Wishing all the while that Charo, who was much better suited for this kind of intrigue, was in his shoes, Adamo managed to charm the landlord’s wife at the King’s Inn into believing he was her newest lodger’s half-brother, who should have been here to meet her yesterday but was delayed on the road. After one or two lukewarm refusals, she eventually agreed to let him wait for Anghara’s return in her room.

A swift search gave him nothing but more mystery. The package containing Anghara’s Kheldrini regalia baffled him; if the landlady had been one whit less sure of herself, Adamo would have been quite prepared to believe she had let him into the wrong room. Knowing with bitter certainty that Anghara would not be back to claim any belongings she had left behind, Adamo packed the intriguing paraphernalia and, giving the landlady a wide and cautious berth, took his leave.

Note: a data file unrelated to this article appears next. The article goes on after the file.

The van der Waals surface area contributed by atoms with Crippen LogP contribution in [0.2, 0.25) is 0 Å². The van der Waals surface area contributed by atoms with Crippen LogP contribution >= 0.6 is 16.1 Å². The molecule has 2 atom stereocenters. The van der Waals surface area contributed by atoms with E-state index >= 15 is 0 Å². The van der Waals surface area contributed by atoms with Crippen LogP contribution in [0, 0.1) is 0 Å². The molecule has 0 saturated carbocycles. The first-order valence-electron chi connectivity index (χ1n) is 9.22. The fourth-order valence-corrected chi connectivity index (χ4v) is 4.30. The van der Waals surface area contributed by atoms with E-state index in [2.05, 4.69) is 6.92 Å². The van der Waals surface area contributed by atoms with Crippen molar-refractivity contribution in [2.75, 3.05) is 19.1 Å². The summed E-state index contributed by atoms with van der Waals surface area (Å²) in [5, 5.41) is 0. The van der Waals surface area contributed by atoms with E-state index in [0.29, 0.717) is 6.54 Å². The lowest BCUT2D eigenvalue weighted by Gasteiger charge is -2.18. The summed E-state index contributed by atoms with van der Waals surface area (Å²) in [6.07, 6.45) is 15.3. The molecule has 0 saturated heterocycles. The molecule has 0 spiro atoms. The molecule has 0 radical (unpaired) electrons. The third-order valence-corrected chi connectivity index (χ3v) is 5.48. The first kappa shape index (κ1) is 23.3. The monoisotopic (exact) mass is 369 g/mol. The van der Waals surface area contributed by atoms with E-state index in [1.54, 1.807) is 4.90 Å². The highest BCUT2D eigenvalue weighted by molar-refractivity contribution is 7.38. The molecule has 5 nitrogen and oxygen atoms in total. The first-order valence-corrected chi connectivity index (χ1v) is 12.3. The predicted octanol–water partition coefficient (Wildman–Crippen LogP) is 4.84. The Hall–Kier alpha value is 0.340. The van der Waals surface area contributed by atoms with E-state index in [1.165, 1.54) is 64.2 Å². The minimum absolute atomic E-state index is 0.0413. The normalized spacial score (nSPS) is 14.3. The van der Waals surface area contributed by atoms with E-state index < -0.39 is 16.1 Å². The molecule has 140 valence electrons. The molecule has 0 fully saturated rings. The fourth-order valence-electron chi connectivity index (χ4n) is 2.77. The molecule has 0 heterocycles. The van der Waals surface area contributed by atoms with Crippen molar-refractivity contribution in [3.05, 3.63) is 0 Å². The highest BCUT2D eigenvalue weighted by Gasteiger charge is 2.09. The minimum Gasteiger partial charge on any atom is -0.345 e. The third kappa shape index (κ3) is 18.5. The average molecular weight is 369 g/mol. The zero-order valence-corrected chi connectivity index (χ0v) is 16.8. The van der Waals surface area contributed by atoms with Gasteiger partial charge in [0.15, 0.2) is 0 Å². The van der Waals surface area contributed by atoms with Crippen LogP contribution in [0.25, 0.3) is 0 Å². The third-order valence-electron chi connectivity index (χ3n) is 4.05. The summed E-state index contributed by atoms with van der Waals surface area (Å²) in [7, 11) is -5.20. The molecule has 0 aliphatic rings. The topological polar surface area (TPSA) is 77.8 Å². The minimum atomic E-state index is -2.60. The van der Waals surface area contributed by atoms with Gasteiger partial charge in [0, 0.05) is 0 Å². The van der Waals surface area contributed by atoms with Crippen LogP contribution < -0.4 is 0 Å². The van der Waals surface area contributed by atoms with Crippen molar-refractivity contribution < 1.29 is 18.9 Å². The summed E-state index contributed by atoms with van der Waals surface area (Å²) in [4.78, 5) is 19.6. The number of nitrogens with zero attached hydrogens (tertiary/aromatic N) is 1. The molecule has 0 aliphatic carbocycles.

Only one of his men was at their lodgings. He’d been laying out a solitaire with a battered pack of cards when Adamo arrived, and looked up with an expression of patient boredom at the sound of the opening door. One glimpse of Adamo’s face and that expression fled; the man leapt to his feet with a haste that overturned the small table before him, sending cards flying everywhere. “What in the world has happened?” he demanded. “You look as though you just saw a ghost.”

“I have, and she’s very much alive…and in trouble,” Adamo said, tossing Anghara’s package onto his bed. “Where are the others? We move out today. Kieran spoke about pulling out from the base shortly; if he’s not there he might take some finding, and this can’t wait.”

BOOK: Changer of Days